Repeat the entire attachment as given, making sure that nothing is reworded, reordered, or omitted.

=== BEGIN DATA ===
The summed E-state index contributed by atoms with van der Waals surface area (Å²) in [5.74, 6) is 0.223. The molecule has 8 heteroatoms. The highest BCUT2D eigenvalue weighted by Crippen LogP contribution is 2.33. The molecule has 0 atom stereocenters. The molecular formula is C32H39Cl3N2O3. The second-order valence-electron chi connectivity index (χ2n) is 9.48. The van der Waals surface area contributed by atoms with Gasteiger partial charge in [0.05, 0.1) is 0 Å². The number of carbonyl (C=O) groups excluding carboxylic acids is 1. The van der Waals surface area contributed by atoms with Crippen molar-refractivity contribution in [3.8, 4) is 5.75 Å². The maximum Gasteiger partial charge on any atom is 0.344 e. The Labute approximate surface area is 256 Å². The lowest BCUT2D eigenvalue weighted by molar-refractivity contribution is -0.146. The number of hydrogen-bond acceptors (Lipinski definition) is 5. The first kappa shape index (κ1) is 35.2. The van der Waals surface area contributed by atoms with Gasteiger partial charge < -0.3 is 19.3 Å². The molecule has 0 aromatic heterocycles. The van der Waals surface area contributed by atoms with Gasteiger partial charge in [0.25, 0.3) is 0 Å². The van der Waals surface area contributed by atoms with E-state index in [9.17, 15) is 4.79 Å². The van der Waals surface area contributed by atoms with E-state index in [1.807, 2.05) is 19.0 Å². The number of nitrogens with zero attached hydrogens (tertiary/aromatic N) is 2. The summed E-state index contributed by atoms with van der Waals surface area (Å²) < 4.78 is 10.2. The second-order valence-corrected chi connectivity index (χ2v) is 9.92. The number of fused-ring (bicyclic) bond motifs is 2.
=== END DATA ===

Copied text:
The summed E-state index contributed by atoms with van der Waals surface area (Å²) in [5.74, 6) is 0.223. The molecule has 8 heteroatoms. The highest BCUT2D eigenvalue weighted by Crippen LogP contribution is 2.33. The molecule has 0 atom stereocenters. The molecular formula is C32H39Cl3N2O3. The second-order valence-electron chi connectivity index (χ2n) is 9.48. The van der Waals surface area contributed by atoms with Gasteiger partial charge in [0.05, 0.1) is 0 Å². The number of carbonyl (C=O) groups excluding carboxylic acids is 1. The van der Waals surface area contributed by atoms with Crippen molar-refractivity contribution in [3.8, 4) is 5.75 Å². The maximum Gasteiger partial charge on any atom is 0.344 e. The Labute approximate surface area is 256 Å². The lowest BCUT2D eigenvalue weighted by molar-refractivity contribution is -0.146. The number of hydrogen-bond acceptors (Lipinski definition) is 5. The first kappa shape index (κ1) is 35.2. The van der Waals surface area contributed by atoms with Gasteiger partial charge < -0.3 is 19.3 Å². The molecule has 0 aromatic heterocycles. The van der Waals surface area contributed by atoms with Gasteiger partial charge in [0.25, 0.3) is 0 Å². The van der Waals surface area contributed by atoms with E-state index in [9.17, 15) is 4.79 Å². The van der Waals surface area contributed by atoms with E-state index in [1.807, 2.05) is 19.0 Å². The number of nitrogens with zero attached hydrogens (tertiary/aromatic N) is 2. The summed E-state index contributed by atoms with van der Waals surface area (Å²) < 4.78 is 10.2. The second-order valence-corrected chi connectivity index (χ2v) is 9.92. The number of fused-ring (bicyclic) bond motifs is 2.